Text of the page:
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YAOUNDÈ, Cameroon – Archbishop Andrew Nkea Fuanya of Bamenda has insisted that in order to effectively fight for justice, peace has to return to Cameroon’s troubled English-speaking regions.

“Time is coming, and I think it would be soon when we can be able to say we can live peacefully again,” Nkea said on local radio June 19, and added that “people should not mistake the peace we are talking about from the struggle for justice.”

Cameroon has been experiencing a conflict in its anglophone North West and South West Regions for nearly six years. It began when teachers and lawyers protested the imposition of French in the two regions’ British-based school systems and common law courts, which stem from when the two regions were ruled by the United Kingdom.

The rest of Cameroon had been ruled by France, and about 80 percent of the population is French speaking. English-speakers have long complained about discrimination and marginalization by the central government.

The 2016 protests were met violently by Cameroon’s military, sparking a secessionist revolt.

The United Nations estimates that at least 4,000 people have been killed in the ensuing fighting, with over a million others forced to flee from their homes. At least 70,000 have sought refuge in Nigeria.

Nkea insists that peace is a prerequisite for justice.

“The United States has grave situations of injustices, the United Kingdom has grave situations of injustices but they are not killing each other. We need peace to be able to continue fighting for justice positively. To take a gun and be fighting for justice is barbarism. And therefore, we agree that there are many situations of injustices in Cameroon but the way to solve these injustices is not by taking guns and killing each other, taking cutlasses and cutting the heads off each other. We need peace,” the prelate said.

“We must continue propagating peace as what brings people together and makes them live in harmony. Whether people agree or not, we must insist on it. I don’t need anybody to agree with me that I am a preacher of peace. I don’t need people to thank me that I am an ambassador of peace. By my very calling as a priest, my work is to preach peace because my boss is the prince of peace – Jesus Christ. And so what people are talking about – ‘Ooh you are preaching peace, you are not preaching injustice.’ That is not my issue. My issue is that for me to reach justice I need to pass through peace and the fight for justice can never be achieved with the gun or by violence,” Nkea explained.

The archbishop said some of those involved in the fighting, particularly the separatist fighters, have been brainwashed and can’t even give a reason for the conflict.

“Brainwashing is a very bad thing. Sometimes when you sit with some of these boys and you speak with them heart to heart, the boys start crying, because they have been involved in a situation they themselves cannot explain,” Nkea said.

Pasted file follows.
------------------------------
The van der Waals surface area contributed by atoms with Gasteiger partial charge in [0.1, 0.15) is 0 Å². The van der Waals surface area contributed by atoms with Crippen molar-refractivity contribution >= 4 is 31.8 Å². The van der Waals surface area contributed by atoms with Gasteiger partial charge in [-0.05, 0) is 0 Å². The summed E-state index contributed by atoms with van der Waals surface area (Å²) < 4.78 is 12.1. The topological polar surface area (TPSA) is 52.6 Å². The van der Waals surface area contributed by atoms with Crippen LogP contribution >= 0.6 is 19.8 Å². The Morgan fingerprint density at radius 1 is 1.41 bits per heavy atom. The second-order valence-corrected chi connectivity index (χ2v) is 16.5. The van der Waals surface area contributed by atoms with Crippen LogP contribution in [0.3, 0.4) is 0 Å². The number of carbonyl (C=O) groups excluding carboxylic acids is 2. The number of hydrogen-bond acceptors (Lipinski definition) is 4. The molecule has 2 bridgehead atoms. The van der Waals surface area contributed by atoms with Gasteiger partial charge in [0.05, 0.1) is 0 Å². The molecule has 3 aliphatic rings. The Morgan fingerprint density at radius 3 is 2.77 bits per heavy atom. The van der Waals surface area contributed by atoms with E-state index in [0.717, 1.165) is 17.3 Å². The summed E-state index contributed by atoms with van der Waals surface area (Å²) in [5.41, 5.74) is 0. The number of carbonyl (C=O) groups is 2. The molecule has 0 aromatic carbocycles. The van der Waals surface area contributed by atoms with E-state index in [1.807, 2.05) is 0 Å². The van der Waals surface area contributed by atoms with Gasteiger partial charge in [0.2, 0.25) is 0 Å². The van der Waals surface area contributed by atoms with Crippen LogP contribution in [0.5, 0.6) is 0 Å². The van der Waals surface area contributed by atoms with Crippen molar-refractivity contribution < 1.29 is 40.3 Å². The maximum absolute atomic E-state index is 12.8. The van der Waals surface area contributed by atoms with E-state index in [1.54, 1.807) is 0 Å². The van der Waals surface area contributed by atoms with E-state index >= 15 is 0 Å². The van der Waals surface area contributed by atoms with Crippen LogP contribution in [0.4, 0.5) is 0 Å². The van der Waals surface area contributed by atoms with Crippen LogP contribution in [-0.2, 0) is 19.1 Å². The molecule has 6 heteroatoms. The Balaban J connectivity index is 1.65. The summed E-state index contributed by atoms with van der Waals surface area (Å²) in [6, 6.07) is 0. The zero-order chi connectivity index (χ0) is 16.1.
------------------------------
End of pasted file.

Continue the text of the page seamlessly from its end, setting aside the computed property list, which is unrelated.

He said some of them “regret what they are doing,” and cautioned against seeing separatists as terrorists or secessionists.

“See them as Cameroonians who are frustrated” and who need help, the archbishop said.

He added that restoring peace would be difficult, because some have become personally invested in the conflict.

“The first fruit of every war is anarchy. Everybody becomes a boss. Then people begin to use the war as a means of income and it has nothing to do with the war, but becomes part of their trade and their job to use the war, to enrich themselves,” Nkea said.

“This becomes very difficult to stop. Because stopping the war, is not just those who had grievances, who sat around the table, but now, other stakeholders who have come into play, who have absolutely no interest in the political issue that was at stake at the time the war started. This is why I say, it is very difficult to stop the war,” he continued.

“Look at our young people, those who have guns in their hands and in one day they can get 30 to 40 million in their phones or in cash through kidnapping, etc. How do you convince them that they should stop this? They would rather die enriching themselves than come back and live as poor people? So, that’s why I say it’s very difficult to stop the war,” he told the radio program.

Nkea said the church will continue to do its duty by God’s people in the effort to restore peace to Cameroon. And this will be done through the formation of consciences.

“We relate with all classes of people. We speak to government people at all levels, and we make them see the shortcomings of the system. We speak with the boys [separatists], we speak to some of them in the diaspora, and make them see that violence is not the answer to this problem,” he said.